The Earth is Ours (Part 1)
I have a new addiction. Every night before bed, when no one is watching, I sneak into a dark room, turn on the television, and pop in another episode of Human Planet. Six episodes into an eight-part series, I’ve soaked up every second. This is no ordinary nature show. Whereas its predecessor, BBC’s Planet Earth, focuses on plants and animals, Human Planet celebrates the crown jewel of God’s creation: mankind.
Human Planet takes us from India, where men train elephants to haul timber; to West Papua, where tribesmen live in tree houses ten stories high; to the Algerian desert, where workers dig underground tunnels to reach ancient streams. Much of the series centers on man’s quest for food, as he hunts spiders, sperm whales, and everything between. But the best part is meeting people who, although they look a little different (some a lot different), are much like me, made in the image of God.
Watching this series has actually been a worshipful experience. The grandeur of God’s creation on a flat screen! Marvels I would never see without the magic of moviemaking. Late at night, just me and BBC, I watch in wide-eyed wonder—and what is worship but wonder?
Furthermore, Human Planet is an hour of surprisingly solid theology. Without realizing it, BBC preaches a biblical truth that few documentaries address: man’s dominion over creation. It’s an ode to the image of God, both men and women, as they spread across the world, taking dominion over land, plants and animals. Every episode begins this way (and it’s better if you read it in the refined British accent of narrator John Hurt):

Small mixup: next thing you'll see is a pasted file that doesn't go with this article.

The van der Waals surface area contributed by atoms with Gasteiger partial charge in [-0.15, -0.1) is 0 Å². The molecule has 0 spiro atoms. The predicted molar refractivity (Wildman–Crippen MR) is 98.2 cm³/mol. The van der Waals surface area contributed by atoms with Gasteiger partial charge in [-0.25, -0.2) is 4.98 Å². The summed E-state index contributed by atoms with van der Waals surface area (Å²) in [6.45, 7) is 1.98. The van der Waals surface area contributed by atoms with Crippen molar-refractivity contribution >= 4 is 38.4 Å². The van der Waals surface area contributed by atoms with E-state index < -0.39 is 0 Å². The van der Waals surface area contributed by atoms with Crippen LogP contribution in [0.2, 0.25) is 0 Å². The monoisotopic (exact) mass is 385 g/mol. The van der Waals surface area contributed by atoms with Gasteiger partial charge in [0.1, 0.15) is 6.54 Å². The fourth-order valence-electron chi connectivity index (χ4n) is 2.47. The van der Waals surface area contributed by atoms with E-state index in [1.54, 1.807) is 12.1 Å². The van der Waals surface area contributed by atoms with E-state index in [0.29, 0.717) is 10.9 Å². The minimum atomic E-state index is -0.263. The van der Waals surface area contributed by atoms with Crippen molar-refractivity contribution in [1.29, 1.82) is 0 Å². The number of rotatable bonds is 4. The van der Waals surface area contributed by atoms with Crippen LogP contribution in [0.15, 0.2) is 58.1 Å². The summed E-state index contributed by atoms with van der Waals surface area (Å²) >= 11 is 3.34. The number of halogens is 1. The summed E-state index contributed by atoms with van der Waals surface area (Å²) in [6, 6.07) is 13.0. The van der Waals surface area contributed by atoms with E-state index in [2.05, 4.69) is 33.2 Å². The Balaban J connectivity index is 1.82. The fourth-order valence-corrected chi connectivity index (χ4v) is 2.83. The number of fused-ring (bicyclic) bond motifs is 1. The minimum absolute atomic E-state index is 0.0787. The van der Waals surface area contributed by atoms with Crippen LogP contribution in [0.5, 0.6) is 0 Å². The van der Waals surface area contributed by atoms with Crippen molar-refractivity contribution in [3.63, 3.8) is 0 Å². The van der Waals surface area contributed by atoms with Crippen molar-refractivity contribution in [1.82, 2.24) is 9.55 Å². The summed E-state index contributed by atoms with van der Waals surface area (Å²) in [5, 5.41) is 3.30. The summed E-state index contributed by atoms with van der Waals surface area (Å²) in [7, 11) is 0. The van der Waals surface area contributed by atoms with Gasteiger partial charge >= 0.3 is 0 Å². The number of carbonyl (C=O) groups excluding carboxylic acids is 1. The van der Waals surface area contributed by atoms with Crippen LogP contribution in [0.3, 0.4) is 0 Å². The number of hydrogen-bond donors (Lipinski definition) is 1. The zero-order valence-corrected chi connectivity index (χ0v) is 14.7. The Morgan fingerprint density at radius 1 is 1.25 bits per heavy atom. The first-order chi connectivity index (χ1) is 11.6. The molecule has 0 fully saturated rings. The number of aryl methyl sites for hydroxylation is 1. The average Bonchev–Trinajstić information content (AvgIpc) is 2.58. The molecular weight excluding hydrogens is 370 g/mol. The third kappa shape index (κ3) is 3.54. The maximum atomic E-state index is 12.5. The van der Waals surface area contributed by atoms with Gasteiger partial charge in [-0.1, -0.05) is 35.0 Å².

Only one creature has carved a life for itself in every habitat on earth. That creature is us. All over the world we still use our ingenuity to survive in the wild places, far from the city lights, face to face with raw nature. This is the human planet.
Heck yes, it is! The earth is ours. Ours because it is God’s: “The earth is the Lord’s and the fullness thereof, the world and those who dwell therein, for he has founded it upon the seas, and established it upon the rivers” (Psalm 24:1-2).
Our dominion has roots in Eden, where God said, “Be fruitful and multiply and fill the earth and subdue it and have dominion over the fish of the sea and over the birds of the air and over every living thing that moves on the earth” (Genesis 1:28). That mandate was reaffirmed after the flood, when God delivered the land into Noah’s hand and said, “I give you everything” (Genesis 9:1-3). Fast-forward to the Sermon on the Mount as Jesus tells his listeners, “Blessed are the meek, for they shall inherit the earth” (Matthew 5:5).
Wait a minute, what’s up with the future tense? Don’t we already own the place?
Let’s not forget we live in the Already/Not Yet. Although our rule has already been established, playing out in a very real sense, it is not yet consummated. In fact, the dominion depicted in my beloved Human Planet only foreshadows a greater rule—and a greater earth—to come.
(To be continued)